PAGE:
Some tools help thread this needle. We use a tool called SurferSEO which will look at the top 10 search results for a given keyphrase and calculate which keywords should be used and how many times they should be used.

SEO Keyword Writing

This is a game-changer.

Link to other pieces of content within your cluster as supporting content

Many people miss this step. Creating links in a systematic way to bolster your topic cluster is rarely done correctly. These internal links should follow a strict recipe specific to the content clusters and overall topic cluster model.

Let’s work through these from the bottom up. Your supporting cluster content or the pages related to your primary target pillar content should all have internal links that point to the primary page. The internal links need to be towards the top of the body content. You should also add internal links to the other sub-pillar pages or supporting content within that specific topic cluster. There should be no other internal links in that cluster content.

Finally, your primary pillar page needs one link to one of the sub-pillar pages.

This creates a siloed topic cluster that search engines love. This SEO strategy is tried and true and works for any topic cluster. This topic cluster model will also work using multiple topic clusters within your website.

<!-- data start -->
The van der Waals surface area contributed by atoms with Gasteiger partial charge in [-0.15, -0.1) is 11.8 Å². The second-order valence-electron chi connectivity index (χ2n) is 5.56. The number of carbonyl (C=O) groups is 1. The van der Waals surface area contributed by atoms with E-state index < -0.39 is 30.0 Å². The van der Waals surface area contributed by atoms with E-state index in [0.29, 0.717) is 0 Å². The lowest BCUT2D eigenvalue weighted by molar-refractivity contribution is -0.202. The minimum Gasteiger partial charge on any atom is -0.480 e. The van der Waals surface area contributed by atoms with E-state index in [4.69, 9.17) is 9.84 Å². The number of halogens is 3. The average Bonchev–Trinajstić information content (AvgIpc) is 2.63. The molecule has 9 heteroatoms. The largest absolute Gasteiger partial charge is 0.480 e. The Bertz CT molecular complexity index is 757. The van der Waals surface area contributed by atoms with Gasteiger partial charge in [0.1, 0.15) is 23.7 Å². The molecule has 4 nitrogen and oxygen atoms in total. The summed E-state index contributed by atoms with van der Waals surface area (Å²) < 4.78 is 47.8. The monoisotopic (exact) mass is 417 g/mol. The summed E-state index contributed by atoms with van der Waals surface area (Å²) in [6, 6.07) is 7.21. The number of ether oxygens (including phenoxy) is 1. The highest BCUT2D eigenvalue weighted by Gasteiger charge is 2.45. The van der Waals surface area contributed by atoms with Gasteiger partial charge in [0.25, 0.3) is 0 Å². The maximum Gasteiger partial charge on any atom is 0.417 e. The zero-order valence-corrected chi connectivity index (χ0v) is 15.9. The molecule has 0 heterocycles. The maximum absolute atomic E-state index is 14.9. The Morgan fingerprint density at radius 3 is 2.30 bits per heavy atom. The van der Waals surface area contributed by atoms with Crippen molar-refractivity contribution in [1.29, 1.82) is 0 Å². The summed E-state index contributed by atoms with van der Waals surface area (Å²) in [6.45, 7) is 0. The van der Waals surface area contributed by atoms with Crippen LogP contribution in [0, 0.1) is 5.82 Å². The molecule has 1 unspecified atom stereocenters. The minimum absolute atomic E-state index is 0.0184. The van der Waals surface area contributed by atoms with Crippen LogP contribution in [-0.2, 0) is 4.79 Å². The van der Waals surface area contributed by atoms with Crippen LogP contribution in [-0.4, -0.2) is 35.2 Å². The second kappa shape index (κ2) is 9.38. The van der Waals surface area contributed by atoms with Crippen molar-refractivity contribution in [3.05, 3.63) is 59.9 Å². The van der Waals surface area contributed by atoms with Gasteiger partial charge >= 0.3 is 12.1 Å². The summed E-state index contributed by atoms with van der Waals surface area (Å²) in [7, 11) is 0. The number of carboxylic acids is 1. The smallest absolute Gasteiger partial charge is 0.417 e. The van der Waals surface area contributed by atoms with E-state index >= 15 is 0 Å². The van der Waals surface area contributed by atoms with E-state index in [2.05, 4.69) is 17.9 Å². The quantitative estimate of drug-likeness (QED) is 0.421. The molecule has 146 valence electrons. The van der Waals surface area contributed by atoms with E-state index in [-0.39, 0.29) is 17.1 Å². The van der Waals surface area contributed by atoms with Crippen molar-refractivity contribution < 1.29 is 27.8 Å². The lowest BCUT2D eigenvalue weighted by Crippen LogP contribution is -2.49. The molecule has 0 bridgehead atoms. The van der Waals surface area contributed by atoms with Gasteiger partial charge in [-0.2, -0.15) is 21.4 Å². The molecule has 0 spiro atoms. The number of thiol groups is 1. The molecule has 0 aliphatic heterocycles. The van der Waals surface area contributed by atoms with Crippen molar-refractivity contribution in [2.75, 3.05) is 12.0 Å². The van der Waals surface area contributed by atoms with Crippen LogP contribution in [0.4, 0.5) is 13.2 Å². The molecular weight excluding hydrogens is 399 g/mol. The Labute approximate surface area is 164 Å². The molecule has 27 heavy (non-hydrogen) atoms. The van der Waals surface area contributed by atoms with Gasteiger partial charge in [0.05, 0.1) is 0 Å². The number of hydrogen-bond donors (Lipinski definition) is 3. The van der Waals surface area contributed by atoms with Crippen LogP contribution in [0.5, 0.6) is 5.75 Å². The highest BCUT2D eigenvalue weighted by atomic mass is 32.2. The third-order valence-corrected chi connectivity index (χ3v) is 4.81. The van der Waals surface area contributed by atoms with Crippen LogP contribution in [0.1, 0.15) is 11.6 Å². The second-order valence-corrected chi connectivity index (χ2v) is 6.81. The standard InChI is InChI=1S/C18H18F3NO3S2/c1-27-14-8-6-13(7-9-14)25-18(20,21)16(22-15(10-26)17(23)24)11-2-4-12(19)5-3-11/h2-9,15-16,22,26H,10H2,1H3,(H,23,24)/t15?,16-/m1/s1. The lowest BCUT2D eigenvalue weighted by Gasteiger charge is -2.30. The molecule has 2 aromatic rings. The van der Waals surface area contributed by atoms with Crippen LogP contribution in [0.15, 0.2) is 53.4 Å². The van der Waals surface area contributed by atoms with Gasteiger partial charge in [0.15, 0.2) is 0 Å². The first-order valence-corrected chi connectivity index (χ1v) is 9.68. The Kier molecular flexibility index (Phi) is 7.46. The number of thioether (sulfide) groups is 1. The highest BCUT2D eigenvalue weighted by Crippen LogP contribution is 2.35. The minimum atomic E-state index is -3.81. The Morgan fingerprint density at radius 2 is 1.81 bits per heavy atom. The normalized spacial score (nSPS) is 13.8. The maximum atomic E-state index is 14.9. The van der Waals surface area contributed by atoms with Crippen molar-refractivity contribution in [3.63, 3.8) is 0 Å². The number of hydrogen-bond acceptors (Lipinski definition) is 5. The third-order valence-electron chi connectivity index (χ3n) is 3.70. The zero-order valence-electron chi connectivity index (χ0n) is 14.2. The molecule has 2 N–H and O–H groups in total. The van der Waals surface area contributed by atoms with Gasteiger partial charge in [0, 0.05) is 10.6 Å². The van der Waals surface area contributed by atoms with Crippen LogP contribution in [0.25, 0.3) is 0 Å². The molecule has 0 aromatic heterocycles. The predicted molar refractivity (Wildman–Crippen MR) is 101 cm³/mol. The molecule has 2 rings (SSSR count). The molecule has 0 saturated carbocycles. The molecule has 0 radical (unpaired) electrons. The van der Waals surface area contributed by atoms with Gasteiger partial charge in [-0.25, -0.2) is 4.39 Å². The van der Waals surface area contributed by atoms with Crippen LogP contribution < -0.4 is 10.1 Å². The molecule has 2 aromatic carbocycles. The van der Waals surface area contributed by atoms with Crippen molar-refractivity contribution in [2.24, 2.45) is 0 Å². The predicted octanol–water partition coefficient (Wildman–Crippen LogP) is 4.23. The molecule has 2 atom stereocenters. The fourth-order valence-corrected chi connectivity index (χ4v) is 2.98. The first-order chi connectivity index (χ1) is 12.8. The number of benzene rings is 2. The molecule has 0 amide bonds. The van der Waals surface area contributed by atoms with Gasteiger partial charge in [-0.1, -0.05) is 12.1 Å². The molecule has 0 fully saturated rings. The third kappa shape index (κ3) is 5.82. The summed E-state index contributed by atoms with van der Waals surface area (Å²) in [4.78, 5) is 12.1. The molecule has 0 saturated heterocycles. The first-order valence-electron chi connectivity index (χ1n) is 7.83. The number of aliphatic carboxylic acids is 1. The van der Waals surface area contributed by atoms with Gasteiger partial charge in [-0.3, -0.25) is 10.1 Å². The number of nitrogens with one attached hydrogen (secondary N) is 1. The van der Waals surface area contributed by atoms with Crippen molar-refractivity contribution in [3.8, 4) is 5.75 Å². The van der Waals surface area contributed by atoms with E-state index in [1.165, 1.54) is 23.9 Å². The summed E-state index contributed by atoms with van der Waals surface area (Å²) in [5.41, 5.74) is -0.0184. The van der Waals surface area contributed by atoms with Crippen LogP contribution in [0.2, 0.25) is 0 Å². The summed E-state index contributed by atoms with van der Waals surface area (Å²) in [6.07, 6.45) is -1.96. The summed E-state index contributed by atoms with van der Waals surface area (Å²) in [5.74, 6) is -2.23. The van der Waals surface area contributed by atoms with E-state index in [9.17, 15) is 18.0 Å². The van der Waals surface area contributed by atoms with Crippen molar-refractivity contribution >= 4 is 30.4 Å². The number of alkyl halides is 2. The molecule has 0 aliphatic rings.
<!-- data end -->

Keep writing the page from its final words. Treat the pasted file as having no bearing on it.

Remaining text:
Monitor Your Search Engine Results Page Placements

Tracking progress for each topic cluster is important in knowing what changes you need to make. The search engine algorithm has many variables, with many players all reaching for the top. Getting your primary pillar pages to rank at the top of search engines requires only a few subpages. At the same time, you can create many supporting web pages and optimize everything perfectly and still not reach the top. By using tools like Google Search Console, you can measure the progress of each of your pillar pages and the search queries associated with it.

The steps that we’ve outlined in this article are tried and true methods for increasing your website’s search engine ranking. By creating content around your target keyword, using internal links to bolster your topic clusters, and monitoring your search engine results page placements, you can increase traffic to your website and drive more sales through organic search.